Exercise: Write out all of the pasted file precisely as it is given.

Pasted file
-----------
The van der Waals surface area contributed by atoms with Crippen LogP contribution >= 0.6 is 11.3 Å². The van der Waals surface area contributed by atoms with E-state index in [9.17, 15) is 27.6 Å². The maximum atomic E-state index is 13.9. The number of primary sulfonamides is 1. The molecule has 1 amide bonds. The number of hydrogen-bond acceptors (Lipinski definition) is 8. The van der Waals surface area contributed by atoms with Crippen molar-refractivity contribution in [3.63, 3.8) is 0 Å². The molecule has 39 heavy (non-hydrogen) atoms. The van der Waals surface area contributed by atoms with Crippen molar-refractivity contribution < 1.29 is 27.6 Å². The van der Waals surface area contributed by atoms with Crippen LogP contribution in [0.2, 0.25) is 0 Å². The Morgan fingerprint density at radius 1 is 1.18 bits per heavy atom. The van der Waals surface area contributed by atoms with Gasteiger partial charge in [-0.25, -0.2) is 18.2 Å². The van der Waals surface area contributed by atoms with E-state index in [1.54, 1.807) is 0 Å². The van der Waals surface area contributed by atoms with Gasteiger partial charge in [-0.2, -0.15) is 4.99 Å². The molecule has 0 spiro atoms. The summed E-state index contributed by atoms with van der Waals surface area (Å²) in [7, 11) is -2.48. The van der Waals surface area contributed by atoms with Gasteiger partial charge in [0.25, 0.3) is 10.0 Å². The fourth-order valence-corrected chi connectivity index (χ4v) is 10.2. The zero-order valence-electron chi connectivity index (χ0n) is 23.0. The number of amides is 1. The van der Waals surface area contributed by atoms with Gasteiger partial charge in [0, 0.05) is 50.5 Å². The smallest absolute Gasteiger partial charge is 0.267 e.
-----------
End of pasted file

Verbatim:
The van der Waals surface area contributed by atoms with Crippen LogP contribution >= 0.6 is 11.3 Å². The van der Waals surface area contributed by atoms with E-state index in [9.17, 15) is 27.6 Å². The maximum atomic E-state index is 13.9. The number of primary sulfonamides is 1. The molecule has 1 amide bonds. The number of hydrogen-bond acceptors (Lipinski definition) is 8. The van der Waals surface area contributed by atoms with Crippen molar-refractivity contribution in [3.63, 3.8) is 0 Å². The molecule has 39 heavy (non-hydrogen) atoms. The van der Waals surface area contributed by atoms with Crippen molar-refractivity contribution < 1.29 is 27.6 Å². The van der Waals surface area contributed by atoms with Crippen LogP contribution in [0.2, 0.25) is 0 Å². The Morgan fingerprint density at radius 1 is 1.18 bits per heavy atom. The van der Waals surface area contributed by atoms with Gasteiger partial charge in [-0.25, -0.2) is 18.2 Å². The van der Waals surface area contributed by atoms with E-state index in [1.54, 1.807) is 0 Å². The van der Waals surface area contributed by atoms with Gasteiger partial charge in [-0.2, -0.15) is 4.99 Å². The molecule has 0 spiro atoms. The summed E-state index contributed by atoms with van der Waals surface area (Å²) in [7, 11) is -2.48. The van der Waals surface area contributed by atoms with Gasteiger partial charge in [0.25, 0.3) is 10.0 Å². The fourth-order valence-corrected chi connectivity index (χ4v) is 10.2. The zero-order valence-electron chi connectivity index (χ0n) is 23.0. The number of amides is 1. The van der Waals surface area contributed by atoms with Gasteiger partial charge in [0, 0.05) is 50.5 Å². The smallest absolute Gasteiger partial charge is 0.267 e.